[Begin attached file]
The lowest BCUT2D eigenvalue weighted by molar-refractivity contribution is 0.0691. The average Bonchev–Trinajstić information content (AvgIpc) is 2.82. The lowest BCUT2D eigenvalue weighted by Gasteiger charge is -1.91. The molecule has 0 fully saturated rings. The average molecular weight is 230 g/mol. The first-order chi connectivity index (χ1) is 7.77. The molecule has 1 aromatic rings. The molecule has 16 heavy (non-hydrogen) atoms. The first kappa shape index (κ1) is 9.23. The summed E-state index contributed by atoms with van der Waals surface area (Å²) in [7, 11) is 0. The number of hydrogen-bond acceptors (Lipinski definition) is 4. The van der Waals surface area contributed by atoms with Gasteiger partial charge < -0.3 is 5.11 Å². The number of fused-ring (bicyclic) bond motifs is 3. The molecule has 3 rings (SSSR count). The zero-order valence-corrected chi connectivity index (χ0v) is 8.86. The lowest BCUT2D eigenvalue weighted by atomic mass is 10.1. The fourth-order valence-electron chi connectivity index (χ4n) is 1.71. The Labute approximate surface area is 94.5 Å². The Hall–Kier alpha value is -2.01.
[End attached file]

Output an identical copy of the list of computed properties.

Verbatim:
The lowest BCUT2D eigenvalue weighted by molar-refractivity contribution is 0.0691. The average Bonchev–Trinajstić information content (AvgIpc) is 2.82. The lowest BCUT2D eigenvalue weighted by Gasteiger charge is -1.91. The molecule has 0 fully saturated rings. The average molecular weight is 230 g/mol. The first-order chi connectivity index (χ1) is 7.77. The molecule has 1 aromatic rings. The molecule has 16 heavy (non-hydrogen) atoms. The first kappa shape index (κ1) is 9.23. The summed E-state index contributed by atoms with van der Waals surface area (Å²) in [7, 11) is 0. The number of hydrogen-bond acceptors (Lipinski definition) is 4. The van der Waals surface area contributed by atoms with Gasteiger partial charge < -0.3 is 5.11 Å². The number of fused-ring (bicyclic) bond motifs is 3. The molecule has 3 rings (SSSR count). The zero-order valence-corrected chi connectivity index (χ0v) is 8.86. The lowest BCUT2D eigenvalue weighted by atomic mass is 10.1. The fourth-order valence-electron chi connectivity index (χ4n) is 1.71. The Labute approximate surface area is 94.5 Å². The Hall–Kier alpha value is -2.01.